photoWhen osteoarthritis strikes your knee, or other joint, about the only option currently available is joint replacement surgery, a costly and painful procedure.

Now, researchers at Brigham and Women's Hospital (BWH) report an injectable gel could spell the future for treating this disease and others.

Among its advantages, the gel could allow the targeted release of medicine at an affected joint, and could dispense that medicine on demand in response to enzymes associated with arthritic flare-ups.

"We think that this platform could be useful for multiple medical applications including the localized treatment of cancer, ocular disease, and cardiovascular disease," said Jeffrey Karp, leader of the research and co-director of the Center for Regenerative Therapeutics at BWH.

Aging population

Joint replacement surgeries are becoming more common, and are expected to increase in the years ahead as Baby Boomers age.

Arthritis is a good example of a disease that attacks specific parts of the body. Besides surgery, conventional treatments for largely involve drugs taken orally.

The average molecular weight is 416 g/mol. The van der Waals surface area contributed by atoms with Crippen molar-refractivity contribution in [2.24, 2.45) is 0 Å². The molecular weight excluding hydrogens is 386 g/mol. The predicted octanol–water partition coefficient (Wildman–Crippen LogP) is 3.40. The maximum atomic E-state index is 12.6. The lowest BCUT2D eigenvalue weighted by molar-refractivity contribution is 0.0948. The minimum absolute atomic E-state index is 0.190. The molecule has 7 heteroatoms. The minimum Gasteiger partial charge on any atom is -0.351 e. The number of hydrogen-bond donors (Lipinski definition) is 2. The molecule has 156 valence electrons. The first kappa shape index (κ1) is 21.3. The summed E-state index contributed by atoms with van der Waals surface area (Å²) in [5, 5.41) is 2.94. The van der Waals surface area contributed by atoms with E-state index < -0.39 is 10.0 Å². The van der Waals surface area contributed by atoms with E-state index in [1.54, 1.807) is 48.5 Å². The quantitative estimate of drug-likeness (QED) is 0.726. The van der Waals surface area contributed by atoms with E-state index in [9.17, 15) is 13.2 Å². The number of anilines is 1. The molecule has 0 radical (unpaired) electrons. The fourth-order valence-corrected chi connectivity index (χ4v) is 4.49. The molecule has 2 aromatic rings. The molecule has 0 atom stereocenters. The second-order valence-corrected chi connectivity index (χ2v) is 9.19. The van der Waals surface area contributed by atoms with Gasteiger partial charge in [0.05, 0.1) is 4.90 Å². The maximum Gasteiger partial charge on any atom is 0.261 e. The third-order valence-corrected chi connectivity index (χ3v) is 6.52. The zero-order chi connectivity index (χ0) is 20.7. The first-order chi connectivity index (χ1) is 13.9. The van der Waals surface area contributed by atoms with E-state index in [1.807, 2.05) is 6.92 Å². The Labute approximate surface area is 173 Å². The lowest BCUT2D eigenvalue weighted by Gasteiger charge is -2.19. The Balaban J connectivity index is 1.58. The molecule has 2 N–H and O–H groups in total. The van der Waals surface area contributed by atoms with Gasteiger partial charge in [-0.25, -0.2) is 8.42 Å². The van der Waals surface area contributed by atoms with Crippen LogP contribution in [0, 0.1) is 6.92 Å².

Not only do these take a while to exert their effects, they can have additional side effects. That is because the drug is dispersed throughout the body, not just at the affected joint. Further, high concentrations of the drug are necessary to deliver enough to the affected joint, which runs the risk of toxicity.

Targeted delivery

"There are many instances where we would like to deliver drugs to a specific location, but it's very challenging to do so without encountering major barriers," said Karp, who also holds appointments through Harvard Medical School (HMS), Harvard Stem Cell Institute (HSCI), and the Harvard-MIT Division of Health Sciences and Technology (HST).

If such a gel were practical, what would it be made of? To cut the time involved in bringing a new technology to market, the research team focused only on materials already designated by the Food and Drug Administration (FDA) as being generally recognized as safe (GRAS) for use in humans.

After a series of tests with the gel, the team is convinced it works. Among other promising results, the researchers found that gel injected into the healthy joints of mice remained stable for at least two months. Further, the gel withstood wear and tear representative of conditions in a moving joint.

Additional tests in mice are underway. The technique has yet to be demonstrated in humans, but the researchers write that it "should have broad implications for the localized treatment of many...diseases" caused by the enzymatic destruction of tissues. For an aging population with stiff, aching joints, it just might provide an alternative to joint replacement.